A Power of Attorney in Delaware grants an agent legal control over property and assets and the legal right or authority to act on behalf of the principal.
To bestow the power, a principal (or the person who has made a power of attorney) executes the document and names an agent (the person to whom power is given). This person holds a power of attorney until the designated time has passed, the objectives are met, or the principal terminates the POA. The agent can begin signing and acting on behalf of the principal once the form is signed and there is no need to record the document in the government office.
State laws in Delaware govern the preparation and execution of the power of attorney forms. This article will highlight the different types of POAs, governing laws, and how to acquire a POA in Delaware.
Different Types of POA
Multiple types of Delaware power of attorney forms are available for use in the state. Each type is aimed at a specific purpose or domain. This way, the principal who want to appoint an agent or companies to carry out different functions on their behalf can do so using a power of attorney that reflects the situation.
Examples of POA types in Delaware include:
Delaware durable power of attorney is typical due to its ability to extend even after the principal becomes incapacitated. Its execution is governed by Title 12, Chapter 49A (Durable Personal Powers of Attorney). According to (§ 49A-102(2)), the term durable implies that the principal’s incapacity does not terminate the POA. A durable POA is also defined under (§ 49A-102(2)). The state of Delaware dictates that the durable power of attorney must be signed following (§ 49A-105) to be valid. Delaware does have a statutory form located at § 49A-301 of the Delaware Code.
Delaware POA Requirements
The state of Delaware dictates that a power of attorney meets specific requirements stipulated under the Delaware Durable Personal Powers of Attorney Act to be legally enforceable within the state. Firstly, the appointed agent must be an adult, over 18 years. Both parties (principal and agent) must sign the document. At least two witnesses should also witness the POA.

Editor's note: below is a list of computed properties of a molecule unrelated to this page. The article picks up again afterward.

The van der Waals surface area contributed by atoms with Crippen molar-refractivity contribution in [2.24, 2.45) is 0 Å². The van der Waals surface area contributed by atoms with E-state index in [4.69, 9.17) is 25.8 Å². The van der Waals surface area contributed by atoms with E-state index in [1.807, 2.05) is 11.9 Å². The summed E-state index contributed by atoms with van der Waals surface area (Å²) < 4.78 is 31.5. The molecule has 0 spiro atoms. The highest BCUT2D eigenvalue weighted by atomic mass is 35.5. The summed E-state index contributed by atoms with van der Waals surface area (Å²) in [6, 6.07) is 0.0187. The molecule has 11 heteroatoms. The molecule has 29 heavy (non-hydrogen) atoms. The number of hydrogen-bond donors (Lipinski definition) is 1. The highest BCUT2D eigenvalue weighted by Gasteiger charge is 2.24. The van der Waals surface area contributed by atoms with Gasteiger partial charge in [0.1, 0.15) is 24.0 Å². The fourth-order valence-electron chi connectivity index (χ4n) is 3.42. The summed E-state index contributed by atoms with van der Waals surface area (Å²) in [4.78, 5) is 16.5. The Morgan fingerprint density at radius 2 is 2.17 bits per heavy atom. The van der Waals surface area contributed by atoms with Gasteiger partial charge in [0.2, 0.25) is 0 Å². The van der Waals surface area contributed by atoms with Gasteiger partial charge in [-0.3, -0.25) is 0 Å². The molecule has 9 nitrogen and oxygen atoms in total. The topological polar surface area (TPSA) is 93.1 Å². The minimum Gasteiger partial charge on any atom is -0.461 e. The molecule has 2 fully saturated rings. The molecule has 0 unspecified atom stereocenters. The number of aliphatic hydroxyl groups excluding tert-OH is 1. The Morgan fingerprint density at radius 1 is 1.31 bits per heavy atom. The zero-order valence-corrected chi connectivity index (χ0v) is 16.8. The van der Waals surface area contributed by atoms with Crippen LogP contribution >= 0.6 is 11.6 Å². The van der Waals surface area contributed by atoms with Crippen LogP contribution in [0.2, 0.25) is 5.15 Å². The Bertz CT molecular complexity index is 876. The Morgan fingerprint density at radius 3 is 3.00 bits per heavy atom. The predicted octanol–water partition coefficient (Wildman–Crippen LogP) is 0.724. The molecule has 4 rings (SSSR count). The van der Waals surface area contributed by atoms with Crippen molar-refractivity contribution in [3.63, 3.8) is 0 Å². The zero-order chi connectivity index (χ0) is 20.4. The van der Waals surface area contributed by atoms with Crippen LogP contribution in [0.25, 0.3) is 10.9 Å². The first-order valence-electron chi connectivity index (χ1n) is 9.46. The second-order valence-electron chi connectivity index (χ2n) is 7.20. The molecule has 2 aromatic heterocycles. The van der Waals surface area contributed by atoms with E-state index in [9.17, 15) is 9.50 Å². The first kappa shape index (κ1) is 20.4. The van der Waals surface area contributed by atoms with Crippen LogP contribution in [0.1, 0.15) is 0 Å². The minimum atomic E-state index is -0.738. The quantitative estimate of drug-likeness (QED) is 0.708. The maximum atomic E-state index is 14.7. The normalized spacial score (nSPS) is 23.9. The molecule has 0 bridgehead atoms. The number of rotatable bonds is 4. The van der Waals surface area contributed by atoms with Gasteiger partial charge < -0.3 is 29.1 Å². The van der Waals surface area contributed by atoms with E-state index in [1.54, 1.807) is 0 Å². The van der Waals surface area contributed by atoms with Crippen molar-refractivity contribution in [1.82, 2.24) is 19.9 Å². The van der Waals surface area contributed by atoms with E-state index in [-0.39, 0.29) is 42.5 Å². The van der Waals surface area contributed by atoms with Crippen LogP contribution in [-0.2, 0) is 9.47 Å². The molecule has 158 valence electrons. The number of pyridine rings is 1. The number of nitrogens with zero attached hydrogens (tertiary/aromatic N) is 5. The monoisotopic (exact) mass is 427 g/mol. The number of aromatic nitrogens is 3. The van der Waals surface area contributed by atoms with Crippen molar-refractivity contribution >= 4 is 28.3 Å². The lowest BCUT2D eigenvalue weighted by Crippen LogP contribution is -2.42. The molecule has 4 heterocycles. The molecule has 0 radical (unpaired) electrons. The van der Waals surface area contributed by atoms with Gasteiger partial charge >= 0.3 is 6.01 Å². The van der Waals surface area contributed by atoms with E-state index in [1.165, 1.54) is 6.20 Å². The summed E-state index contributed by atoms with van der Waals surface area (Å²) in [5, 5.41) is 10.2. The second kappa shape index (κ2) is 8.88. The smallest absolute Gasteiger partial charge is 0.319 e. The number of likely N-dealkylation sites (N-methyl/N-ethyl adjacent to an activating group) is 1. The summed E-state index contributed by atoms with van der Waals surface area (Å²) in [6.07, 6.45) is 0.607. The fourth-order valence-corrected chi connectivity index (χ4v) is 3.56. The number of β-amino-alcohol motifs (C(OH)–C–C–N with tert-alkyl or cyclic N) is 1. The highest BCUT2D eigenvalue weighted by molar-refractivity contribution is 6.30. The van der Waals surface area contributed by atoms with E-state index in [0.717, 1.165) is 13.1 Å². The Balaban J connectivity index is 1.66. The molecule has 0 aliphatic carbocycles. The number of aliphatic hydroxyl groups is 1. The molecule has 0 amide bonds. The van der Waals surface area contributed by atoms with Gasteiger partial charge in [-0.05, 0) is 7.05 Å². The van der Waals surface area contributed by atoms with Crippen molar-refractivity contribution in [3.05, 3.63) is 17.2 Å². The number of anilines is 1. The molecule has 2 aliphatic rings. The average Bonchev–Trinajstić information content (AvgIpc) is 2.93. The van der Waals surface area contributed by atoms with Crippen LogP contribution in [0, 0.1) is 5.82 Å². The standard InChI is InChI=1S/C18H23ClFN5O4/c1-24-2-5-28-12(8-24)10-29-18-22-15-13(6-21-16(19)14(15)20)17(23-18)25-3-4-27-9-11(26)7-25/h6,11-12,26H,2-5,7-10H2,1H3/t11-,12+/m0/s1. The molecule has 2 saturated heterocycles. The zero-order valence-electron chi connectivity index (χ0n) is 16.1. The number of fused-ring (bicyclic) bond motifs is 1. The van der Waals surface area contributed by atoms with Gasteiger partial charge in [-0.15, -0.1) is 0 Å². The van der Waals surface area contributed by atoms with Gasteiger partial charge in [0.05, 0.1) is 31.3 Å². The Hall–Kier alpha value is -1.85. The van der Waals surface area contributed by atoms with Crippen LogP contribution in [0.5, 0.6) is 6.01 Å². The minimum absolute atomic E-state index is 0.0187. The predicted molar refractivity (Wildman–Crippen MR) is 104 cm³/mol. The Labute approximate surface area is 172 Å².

Additionally, the principal is prohibited from combining their funds with the agent. Also, the court has a right to revoke a Delaware power of attorney if they establish that it has not been executed appropriately. Regarding an advance health care directive, the state of Delaware requires that a registered physician declare that the principal is incapacitated and unable to make medical decisions before the agent assumes responsibility on behalf of the principal.
Additionally, the agent is legally authorized to grant, refuse or withdraw consent to medical treatments even if it is believed to be aimed at extending the principal’s life.
How to Get Power of Attorney in Delaware?
Delaware State has made the acquiring of a power of attorney easier by providing statutory forms on the Delaware courts website. The statutory can be used as a guide in creating customized Delaware power of attorney. The process of obtaining a POA in Delaware can be summarized in the following steps: first, understand how a POA works, appoint an attorney-in-fact/agent, assign responsibilities, create a power of attorney in Delaware, find witnesses, sign the document and notarize it and lastly keep the original copy and issue a copy to the agent.
- A power of attorney is a contract of authority that gives an agent the legal power to act on behalf of the principal. This is usually done for financial matters but can be used for any activity like real estate or health care purposes.
- All states have provisions for POA, but not all POAs are the same, and not all POAs are enforceable. A POA has to comply with Delaware state laws and requirements to be enforceable within the state.
- Delaware has its own set rules for making a power of attorney valid. Some states may require additional documents like medical power of attorney, wills, and trusts. Therefore, it is advisable to check the state laws in which you reside.
- Delaware has many forms of power of attorney with variations such as durable, springing, tax, etc.